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Restaurant stocks plummet as Hurricane Irma is set to batter Florida

  • Restaurants that have a significant number of locations in the area stand to see sales shrink in the third and fourth quarter due to closures and displacement of workers.
  • Canaccord analyst Lynne Collier identified the restaurants she covers that are most at risk for sales losses due to destruction by Hurricane Irma.
  • As is true with Hurricane Harvey, the majority of relief efforts will be geared toward rebuilding homes, not businesses.
Source: Taco Cabana

Just a week after Hurricane Harvey hammered Texas and Louisiana, Hurricane Irma is set to make landfall in Florida, and that could be bad news for the restaurant industry.

The storm, a Category 5, is expected to strengthen and hit the Sunshine State this weekend, and restaurant stocks are already dropping in anticipation of damage.

Restaurants that have a significant number of locations in the area stand to see sales shrink in the third and fourth quarter as deadly winds, storm surges and flooding cause closures and displacement of workers.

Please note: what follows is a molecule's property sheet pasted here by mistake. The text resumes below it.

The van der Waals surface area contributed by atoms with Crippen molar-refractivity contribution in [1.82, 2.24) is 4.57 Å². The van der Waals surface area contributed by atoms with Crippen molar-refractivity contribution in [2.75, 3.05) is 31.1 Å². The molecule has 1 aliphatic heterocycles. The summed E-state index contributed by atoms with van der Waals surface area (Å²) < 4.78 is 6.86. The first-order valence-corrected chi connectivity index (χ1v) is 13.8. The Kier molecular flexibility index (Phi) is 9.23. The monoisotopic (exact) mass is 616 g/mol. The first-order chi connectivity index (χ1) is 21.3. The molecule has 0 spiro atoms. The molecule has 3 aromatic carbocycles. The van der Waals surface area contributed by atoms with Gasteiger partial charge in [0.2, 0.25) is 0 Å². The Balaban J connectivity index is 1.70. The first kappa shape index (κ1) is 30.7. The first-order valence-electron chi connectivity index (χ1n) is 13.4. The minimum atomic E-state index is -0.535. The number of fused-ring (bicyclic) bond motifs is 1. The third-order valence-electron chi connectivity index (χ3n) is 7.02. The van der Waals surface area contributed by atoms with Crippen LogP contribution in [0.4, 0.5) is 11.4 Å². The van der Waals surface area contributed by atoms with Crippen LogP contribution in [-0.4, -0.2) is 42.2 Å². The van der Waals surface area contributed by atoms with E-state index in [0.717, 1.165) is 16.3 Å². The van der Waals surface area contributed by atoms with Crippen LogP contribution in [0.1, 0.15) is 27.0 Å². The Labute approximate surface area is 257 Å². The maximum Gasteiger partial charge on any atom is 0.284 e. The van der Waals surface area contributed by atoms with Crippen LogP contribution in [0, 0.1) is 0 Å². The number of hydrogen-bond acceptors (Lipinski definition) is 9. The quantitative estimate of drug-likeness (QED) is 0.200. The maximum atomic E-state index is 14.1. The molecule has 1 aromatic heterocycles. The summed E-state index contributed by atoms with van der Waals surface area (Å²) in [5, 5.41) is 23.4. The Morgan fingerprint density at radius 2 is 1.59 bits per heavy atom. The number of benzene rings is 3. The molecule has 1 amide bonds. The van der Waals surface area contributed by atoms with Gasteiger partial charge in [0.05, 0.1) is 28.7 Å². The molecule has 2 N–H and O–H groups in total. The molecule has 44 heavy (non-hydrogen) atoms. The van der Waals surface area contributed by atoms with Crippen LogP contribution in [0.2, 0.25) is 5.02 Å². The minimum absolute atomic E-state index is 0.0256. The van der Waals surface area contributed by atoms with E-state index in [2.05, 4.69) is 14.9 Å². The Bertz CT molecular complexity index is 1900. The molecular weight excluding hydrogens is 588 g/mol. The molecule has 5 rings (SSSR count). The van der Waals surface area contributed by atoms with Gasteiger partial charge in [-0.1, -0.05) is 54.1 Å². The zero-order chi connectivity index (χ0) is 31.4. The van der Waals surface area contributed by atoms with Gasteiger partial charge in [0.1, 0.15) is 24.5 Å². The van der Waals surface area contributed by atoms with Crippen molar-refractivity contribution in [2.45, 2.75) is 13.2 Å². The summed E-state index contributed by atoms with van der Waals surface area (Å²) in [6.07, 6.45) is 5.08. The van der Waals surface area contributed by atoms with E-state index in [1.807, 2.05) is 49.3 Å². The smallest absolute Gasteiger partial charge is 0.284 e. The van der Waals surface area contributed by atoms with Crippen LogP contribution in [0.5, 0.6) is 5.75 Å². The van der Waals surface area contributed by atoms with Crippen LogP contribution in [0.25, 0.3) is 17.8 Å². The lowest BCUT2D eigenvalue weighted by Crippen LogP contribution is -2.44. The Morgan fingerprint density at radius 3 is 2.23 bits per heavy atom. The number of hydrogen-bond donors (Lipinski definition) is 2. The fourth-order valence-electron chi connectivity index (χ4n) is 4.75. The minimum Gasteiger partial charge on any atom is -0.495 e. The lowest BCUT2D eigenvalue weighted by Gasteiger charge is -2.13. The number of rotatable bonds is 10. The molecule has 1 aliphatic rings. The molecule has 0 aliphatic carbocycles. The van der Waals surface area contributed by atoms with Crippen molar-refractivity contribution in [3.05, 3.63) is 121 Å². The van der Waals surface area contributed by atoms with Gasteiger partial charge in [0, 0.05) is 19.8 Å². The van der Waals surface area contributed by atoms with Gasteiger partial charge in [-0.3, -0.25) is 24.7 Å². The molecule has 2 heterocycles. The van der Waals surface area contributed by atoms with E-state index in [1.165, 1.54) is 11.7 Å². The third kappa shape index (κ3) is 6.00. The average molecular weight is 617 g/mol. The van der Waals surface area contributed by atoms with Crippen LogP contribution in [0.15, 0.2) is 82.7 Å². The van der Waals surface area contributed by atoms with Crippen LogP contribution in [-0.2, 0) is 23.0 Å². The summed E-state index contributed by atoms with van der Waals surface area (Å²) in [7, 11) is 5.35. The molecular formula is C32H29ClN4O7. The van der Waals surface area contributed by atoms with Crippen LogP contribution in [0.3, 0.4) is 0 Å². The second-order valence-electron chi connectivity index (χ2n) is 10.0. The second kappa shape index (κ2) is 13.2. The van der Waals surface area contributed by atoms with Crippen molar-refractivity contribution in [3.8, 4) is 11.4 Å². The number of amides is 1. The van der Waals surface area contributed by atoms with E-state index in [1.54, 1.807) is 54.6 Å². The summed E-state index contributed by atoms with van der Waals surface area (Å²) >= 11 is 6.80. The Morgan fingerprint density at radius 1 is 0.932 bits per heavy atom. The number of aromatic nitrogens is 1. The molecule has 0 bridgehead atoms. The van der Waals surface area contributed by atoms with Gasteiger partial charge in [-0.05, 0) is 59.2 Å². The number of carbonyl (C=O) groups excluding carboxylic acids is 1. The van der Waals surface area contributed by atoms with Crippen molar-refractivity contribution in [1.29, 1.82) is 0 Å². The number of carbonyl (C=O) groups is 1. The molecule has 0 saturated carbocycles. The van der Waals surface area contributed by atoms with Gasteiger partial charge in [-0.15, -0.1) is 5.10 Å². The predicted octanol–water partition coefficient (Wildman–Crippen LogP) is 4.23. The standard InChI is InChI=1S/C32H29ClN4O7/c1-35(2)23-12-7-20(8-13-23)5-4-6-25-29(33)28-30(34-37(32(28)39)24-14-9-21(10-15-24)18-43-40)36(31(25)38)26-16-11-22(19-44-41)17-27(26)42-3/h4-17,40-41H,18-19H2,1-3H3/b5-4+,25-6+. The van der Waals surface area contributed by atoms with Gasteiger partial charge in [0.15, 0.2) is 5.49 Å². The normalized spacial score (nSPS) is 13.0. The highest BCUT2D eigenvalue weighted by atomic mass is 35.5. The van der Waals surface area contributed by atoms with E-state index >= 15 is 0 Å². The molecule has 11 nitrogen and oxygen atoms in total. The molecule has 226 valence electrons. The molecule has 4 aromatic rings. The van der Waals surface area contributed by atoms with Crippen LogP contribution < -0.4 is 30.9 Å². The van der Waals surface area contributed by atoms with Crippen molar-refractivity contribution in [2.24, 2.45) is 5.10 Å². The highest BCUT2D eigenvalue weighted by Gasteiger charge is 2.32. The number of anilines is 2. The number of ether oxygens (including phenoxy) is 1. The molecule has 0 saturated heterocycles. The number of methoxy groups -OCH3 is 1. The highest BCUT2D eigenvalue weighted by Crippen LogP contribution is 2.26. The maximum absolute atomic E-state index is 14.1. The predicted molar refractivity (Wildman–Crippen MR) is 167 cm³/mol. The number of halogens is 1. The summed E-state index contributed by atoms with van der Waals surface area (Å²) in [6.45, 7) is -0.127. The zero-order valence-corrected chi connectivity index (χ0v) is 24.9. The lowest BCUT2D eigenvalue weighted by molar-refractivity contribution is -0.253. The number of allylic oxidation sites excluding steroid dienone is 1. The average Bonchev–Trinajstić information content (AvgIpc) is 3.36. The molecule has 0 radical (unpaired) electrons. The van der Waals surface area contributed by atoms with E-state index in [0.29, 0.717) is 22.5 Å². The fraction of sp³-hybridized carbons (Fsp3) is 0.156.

On Tuesday, Canaccord analyst Lynne Collier identified the restaurants she covers that are most at risk for sales losses due to destruction by Irma: Fiesta Restaurant Group, which owns Taco Cabana; Ruth's Hospitality Group, which operates Ruth's Chris Steak House; Outback Steakhouse owner Bloomin' Brands and BJ's Restaurants.

Collier noted that Fiesta Restaurant Group is the most at-risk restaurant in the area, as about 37 percent of its restaurants are located in Florida. Ruth's Hospitality Group has about 21 percent of its locations there and about 19 percent of Bloomin' Brands restaurants are expected to be in the range of the storm.

In Tuesday trading, shares of Fiesta Restaurant Group were down 5.2 percent. Ruth's Hospitality and Bloomin' Brands shares both dropped less than 1 percent, while BJ's Restaurants shares slipped 3 percent.

As is true with Hurricane Harvey, the majority of relief efforts will be geared toward rebuilding homes, not businesses. So, restaurant owners who are unable to finance the restoration of their location may be forced to stay closed longer or shutter their business altogether.